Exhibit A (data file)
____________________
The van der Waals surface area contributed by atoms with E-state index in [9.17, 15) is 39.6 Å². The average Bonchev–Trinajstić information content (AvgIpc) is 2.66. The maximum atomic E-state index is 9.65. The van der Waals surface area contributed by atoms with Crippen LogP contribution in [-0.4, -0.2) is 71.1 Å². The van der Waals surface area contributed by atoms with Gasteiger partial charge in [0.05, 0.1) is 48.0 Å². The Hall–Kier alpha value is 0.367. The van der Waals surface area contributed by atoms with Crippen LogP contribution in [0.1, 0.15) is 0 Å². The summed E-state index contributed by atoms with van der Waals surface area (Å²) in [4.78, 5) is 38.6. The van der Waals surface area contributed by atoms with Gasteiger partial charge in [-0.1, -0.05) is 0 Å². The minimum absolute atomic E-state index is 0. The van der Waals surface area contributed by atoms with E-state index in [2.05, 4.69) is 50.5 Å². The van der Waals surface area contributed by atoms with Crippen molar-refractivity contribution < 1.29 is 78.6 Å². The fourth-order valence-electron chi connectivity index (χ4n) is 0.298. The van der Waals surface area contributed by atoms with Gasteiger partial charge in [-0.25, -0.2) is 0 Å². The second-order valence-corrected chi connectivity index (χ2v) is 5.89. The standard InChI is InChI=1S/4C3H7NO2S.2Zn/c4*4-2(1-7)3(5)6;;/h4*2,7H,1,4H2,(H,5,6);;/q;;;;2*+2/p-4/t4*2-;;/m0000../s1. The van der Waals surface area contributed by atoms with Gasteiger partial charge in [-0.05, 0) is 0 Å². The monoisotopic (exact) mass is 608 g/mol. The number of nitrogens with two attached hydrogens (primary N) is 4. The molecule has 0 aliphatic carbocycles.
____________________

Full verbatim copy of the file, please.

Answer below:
The van der Waals surface area contributed by atoms with E-state index in [9.17, 15) is 39.6 Å². The average Bonchev–Trinajstić information content (AvgIpc) is 2.66. The maximum atomic E-state index is 9.65. The van der Waals surface area contributed by atoms with Crippen LogP contribution in [-0.4, -0.2) is 71.1 Å². The van der Waals surface area contributed by atoms with Gasteiger partial charge in [0.05, 0.1) is 48.0 Å². The Hall–Kier alpha value is 0.367. The van der Waals surface area contributed by atoms with Crippen LogP contribution in [0.1, 0.15) is 0 Å². The summed E-state index contributed by atoms with van der Waals surface area (Å²) in [4.78, 5) is 38.6. The van der Waals surface area contributed by atoms with Gasteiger partial charge in [-0.1, -0.05) is 0 Å². The minimum absolute atomic E-state index is 0. The van der Waals surface area contributed by atoms with E-state index in [2.05, 4.69) is 50.5 Å². The van der Waals surface area contributed by atoms with Crippen molar-refractivity contribution < 1.29 is 78.6 Å². The fourth-order valence-electron chi connectivity index (χ4n) is 0.298. The van der Waals surface area contributed by atoms with Gasteiger partial charge in [-0.25, -0.2) is 0 Å². The second-order valence-corrected chi connectivity index (χ2v) is 5.89. The standard InChI is InChI=1S/4C3H7NO2S.2Zn/c4*4-2(1-7)3(5)6;;/h4*2,7H,1,4H2,(H,5,6);;/q;;;;2*+2/p-4/t4*2-;;/m0000../s1. The van der Waals surface area contributed by atoms with Gasteiger partial charge in [-0.05, 0) is 0 Å². The monoisotopic (exact) mass is 608 g/mol. The number of nitrogens with two attached hydrogens (primary N) is 4. The molecule has 0 aliphatic carbocycles.